A European favorite, A Full grain aniline cowhide which is soft to the touch and designed to age beautifully with every sit.

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Byron

This Semi Corrected leather is emphasized by our expert hand finishers to give that soft touch and feel.

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Chinook

This full grain aniline cow hide is delicately treated with nourishing oils for a soft waxed feel.

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Cal

This full grain aniline cow hide is delicately treated with nourishing oils for a soft waxed feel.

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Ayala

Ayala is a full grain aniline leather with a waxed finish to give it that oily waxed soft touch.A leather that will get better and better the older it gets.

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Penny Lane

A full grain Aniline cowhide. Naturally enhanced by expert finishing techniques. Crackle finishes add personality to the soft smooth base for a relaxed lived in look.

Leather is the tanned skin or hide of any animal and is often termed a 'natural' product Leathers often bears the scars and imperfections that the animal accumulated during its life and this is what makes every hide unique and tells the story of the animals' life. In its natural environment animals may get bitten by insects, parasites, ticks, and lice or become caught on barbed wire, rub against thorn bushes, or get in fights with other animals, all of which will result in scarring or marks on the hide.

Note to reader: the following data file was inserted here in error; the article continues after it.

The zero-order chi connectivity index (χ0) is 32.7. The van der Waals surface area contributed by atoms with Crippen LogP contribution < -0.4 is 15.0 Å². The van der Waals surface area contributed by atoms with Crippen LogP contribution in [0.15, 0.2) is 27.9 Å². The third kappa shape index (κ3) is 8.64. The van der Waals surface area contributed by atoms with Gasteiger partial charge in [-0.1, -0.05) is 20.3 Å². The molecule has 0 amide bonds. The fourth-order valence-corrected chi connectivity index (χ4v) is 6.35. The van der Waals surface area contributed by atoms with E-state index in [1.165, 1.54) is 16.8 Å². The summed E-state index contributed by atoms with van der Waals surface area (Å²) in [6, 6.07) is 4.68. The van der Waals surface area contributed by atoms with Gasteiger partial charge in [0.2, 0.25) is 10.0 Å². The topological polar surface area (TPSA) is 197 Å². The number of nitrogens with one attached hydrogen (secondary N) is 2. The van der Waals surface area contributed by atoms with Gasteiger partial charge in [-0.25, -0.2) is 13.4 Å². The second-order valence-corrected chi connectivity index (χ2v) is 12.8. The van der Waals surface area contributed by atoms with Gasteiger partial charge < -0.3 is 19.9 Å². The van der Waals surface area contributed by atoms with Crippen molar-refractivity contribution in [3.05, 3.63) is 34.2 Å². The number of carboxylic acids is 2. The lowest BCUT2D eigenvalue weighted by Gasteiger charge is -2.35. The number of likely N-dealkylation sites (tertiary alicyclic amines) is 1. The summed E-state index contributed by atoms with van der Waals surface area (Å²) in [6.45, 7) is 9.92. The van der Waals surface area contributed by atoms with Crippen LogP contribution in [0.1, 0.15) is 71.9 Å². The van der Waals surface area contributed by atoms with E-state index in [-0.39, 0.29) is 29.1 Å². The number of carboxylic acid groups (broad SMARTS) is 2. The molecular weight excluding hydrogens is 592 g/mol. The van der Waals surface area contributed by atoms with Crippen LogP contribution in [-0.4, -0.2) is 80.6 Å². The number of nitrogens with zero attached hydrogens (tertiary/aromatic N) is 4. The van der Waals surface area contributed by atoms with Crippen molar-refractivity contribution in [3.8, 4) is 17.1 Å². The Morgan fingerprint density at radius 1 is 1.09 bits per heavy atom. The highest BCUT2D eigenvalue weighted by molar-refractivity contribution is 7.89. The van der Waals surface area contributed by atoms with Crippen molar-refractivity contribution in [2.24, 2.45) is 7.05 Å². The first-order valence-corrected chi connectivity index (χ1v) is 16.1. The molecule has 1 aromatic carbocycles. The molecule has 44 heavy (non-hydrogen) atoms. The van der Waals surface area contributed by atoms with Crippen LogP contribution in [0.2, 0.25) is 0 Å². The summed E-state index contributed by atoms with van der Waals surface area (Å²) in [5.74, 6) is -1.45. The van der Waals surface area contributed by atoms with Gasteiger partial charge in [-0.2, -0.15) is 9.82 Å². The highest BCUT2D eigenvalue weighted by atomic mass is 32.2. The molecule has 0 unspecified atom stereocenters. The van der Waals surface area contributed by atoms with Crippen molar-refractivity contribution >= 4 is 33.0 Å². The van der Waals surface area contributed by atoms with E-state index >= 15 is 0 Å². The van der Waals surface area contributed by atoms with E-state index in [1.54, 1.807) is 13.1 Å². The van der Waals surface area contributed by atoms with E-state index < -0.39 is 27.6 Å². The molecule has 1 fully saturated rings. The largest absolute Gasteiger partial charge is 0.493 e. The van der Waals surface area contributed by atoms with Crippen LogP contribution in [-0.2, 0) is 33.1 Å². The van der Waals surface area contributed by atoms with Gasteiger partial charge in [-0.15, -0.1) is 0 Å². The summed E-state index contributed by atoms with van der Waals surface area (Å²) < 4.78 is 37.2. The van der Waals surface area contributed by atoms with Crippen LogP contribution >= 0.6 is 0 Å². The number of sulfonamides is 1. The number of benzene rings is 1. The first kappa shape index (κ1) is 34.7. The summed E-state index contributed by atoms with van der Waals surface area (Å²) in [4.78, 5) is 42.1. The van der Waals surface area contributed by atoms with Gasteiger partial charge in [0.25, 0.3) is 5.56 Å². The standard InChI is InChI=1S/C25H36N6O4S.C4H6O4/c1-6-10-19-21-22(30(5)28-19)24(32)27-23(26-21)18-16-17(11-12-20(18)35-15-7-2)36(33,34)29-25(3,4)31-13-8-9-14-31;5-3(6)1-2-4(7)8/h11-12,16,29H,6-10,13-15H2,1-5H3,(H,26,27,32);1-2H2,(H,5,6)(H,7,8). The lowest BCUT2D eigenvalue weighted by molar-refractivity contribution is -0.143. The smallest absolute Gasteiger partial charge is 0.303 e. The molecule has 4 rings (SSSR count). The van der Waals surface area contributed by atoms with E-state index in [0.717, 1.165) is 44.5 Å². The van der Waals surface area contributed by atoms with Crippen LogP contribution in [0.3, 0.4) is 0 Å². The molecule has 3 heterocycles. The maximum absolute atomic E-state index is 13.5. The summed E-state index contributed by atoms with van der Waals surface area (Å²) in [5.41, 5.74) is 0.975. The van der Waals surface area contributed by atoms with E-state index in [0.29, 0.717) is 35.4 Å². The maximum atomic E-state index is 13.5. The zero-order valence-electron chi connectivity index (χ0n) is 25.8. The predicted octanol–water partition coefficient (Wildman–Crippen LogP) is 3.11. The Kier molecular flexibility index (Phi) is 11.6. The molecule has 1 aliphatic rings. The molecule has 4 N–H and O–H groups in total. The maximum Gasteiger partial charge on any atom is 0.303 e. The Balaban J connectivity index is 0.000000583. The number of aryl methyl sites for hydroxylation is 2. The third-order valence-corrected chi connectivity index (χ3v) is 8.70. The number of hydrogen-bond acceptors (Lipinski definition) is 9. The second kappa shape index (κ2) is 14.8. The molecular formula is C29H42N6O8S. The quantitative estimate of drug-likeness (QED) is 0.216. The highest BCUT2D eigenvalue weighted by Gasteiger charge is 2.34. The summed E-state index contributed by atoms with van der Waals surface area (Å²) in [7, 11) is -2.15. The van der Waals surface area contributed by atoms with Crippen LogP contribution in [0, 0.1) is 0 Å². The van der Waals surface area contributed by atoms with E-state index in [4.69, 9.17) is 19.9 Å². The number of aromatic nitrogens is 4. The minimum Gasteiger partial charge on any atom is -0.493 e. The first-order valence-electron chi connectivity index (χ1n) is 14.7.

Natural markings such as these are what give the leather its unique characteristic and are not defects or faults unless they affect the performance of the leather in any way.

Natural markings on a hide should not affect the strength and durability of the leather When the hide or skin has passed through the tanning process and has been turned into leather these natural markings will still be visible on the surface. At this stage you can find some or all of the following natural markings visible on the surface (Top Grain) of the leather:

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Curry Comb marks on leather

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Brand mark on leather



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Insect bites on leather

Cows are often bitten by insects, parasites, ticks, and lice all of which result in markings on the hide.

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Fat wrinkles on leather

These are the natural 'stretch marks' in leather. Wrinkles occur naturally in the loose skin around the neck and belly of cows